TESTIMONY OF BDS JAIL SERVICES COORDINATOR RILEY DOYLE EVANS BEFORE THE NEW YORK CITY COUNCIL COMMITTEE ON FIRE AND CRIMINAL JUSTICE SERVICES
We support the efforts of the Council to improve transparency in our city jails through Legislation requiring reporting by the Departments of Correction and Health and Mental Hygiene. Transparency is an important step toward addressing the decades of neglect in our city’s jails, which we hope will be followed by the more important step of accountability and enforcement of the law. I would like to take this opportunity to raise an urgent issue which is not addressed in the proposed bills, but which demands our attention.
People with Developmental Disabilities and Intellectual Disabilities are one of the most vulnerable populations in jail and prison settings. They are frequently the targets of violence, sexual violence, extortion, and abuse from staff and other incarcerated people. However, in New York City, when these individuals enter the criminal justice system there is no meaningful mechanism to keep them safe, provide accommodations, or direct them to necessary services.
Neither the Department of Correction, nor the Department of Health and Mental Hygiene includes the identification of Developmental and Intellectual Disabilities as part of their intake screening process. Very often individuals with such needs have masked their disabilities during the course of their lives and may not feel safe or able to affirmatively offer up information about their needs. Even worse, they may have an impairment that has not been identified in the community, but which nonetheless necessitates accommodation and services.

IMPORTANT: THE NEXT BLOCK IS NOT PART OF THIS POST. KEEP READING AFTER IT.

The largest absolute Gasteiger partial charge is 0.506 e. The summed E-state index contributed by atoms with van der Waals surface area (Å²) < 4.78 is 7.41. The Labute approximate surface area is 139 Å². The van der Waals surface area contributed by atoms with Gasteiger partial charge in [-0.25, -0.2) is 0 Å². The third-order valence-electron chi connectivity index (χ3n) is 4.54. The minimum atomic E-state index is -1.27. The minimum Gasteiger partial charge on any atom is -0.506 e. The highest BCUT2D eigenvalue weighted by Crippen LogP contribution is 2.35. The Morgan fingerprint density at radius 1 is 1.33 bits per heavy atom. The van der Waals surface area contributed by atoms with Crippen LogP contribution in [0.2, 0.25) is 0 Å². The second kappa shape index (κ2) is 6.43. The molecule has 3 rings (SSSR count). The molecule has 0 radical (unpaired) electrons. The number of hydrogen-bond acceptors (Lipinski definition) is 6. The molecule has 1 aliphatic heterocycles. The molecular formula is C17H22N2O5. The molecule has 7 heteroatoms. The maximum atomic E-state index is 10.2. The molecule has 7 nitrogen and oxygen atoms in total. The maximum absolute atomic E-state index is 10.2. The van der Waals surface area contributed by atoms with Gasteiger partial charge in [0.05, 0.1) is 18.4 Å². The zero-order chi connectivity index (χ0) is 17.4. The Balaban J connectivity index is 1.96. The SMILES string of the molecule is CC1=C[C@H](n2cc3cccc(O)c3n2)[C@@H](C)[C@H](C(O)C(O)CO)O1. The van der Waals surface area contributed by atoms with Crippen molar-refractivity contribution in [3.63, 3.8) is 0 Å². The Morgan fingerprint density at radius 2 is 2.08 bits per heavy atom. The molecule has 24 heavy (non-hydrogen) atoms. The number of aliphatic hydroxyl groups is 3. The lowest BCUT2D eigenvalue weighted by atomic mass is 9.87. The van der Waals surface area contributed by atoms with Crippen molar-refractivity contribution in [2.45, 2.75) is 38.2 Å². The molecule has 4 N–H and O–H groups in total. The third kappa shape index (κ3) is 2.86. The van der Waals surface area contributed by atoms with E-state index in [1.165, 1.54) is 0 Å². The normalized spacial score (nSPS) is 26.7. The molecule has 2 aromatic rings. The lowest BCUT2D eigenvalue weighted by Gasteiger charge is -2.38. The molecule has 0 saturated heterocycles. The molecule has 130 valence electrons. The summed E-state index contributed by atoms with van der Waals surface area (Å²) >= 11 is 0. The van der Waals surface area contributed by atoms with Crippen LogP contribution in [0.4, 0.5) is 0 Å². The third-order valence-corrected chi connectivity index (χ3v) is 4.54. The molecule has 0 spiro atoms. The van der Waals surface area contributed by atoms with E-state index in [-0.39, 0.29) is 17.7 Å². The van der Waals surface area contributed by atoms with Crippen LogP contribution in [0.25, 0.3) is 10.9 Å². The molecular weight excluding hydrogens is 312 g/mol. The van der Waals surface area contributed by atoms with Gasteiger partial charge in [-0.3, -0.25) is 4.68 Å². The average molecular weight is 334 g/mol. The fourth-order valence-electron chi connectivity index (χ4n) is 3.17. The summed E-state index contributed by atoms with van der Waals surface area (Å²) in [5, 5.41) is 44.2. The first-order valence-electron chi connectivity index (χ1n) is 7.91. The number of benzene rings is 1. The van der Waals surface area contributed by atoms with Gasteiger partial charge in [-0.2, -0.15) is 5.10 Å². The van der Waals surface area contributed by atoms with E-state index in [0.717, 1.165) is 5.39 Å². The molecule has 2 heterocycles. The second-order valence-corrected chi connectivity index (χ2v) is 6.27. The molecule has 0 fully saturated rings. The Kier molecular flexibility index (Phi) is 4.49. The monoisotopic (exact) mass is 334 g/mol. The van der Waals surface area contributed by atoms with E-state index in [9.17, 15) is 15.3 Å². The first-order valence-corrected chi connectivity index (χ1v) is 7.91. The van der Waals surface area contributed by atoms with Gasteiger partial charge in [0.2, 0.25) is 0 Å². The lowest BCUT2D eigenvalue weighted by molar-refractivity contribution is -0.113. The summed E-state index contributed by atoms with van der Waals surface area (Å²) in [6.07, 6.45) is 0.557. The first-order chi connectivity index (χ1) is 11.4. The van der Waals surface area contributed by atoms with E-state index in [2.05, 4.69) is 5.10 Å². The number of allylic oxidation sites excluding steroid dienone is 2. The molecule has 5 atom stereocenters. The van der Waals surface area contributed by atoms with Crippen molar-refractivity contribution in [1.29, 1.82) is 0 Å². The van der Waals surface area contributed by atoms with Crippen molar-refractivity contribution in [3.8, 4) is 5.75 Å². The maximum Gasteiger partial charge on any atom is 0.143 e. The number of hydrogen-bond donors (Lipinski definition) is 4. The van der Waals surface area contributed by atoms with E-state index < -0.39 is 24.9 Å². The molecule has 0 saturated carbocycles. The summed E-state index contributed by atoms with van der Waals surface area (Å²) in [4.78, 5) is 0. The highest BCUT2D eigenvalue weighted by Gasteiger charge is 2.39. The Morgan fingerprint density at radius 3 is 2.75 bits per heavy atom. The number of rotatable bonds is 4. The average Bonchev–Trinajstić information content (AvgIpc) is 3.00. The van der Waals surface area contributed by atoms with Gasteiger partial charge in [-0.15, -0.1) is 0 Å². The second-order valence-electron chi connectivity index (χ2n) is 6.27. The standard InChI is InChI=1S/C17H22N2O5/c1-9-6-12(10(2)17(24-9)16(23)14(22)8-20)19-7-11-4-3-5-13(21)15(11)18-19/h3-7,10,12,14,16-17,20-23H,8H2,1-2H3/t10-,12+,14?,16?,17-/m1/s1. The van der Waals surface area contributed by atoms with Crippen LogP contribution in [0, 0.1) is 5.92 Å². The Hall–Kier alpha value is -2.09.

Because there is no meaningful screening process, it is typically up to our office to identify for the Departments our clients who need accommodations for their cognitive deficits. Of course, lawyers are not often clinically trained to identify such conditions, and an arraignment interview is not the proper setting to do so. Therefore, we can only assume many of our clients with developmental disabilities pass through the system and are victimized not only by other individuals but by the system at large.
Currently people with developmental and intellectual impairments are placed in General Population housing units or in Mental Observation housing units with people who do not have the same needs. Almost without exception our clients with developmental and intellectual impairments are victimized while in these settings. Additionally, because certain disabilities make it difficult to follow instructions or obey jail rules, people with developmental and intellectual disabilities may be more likely to have altercations with staff and suffer placement in solitary confinement.
While we emphasize that the vast majority of people held in city jails are there unnecessarily – people with severe developmental and intellectual disabilities are a particularly egregious case. Once incarcerated, the lethargy of institutions charged with placing individuals into services in the community or to restore them to competence can leave people incarcerated for weeks and months for no good reason.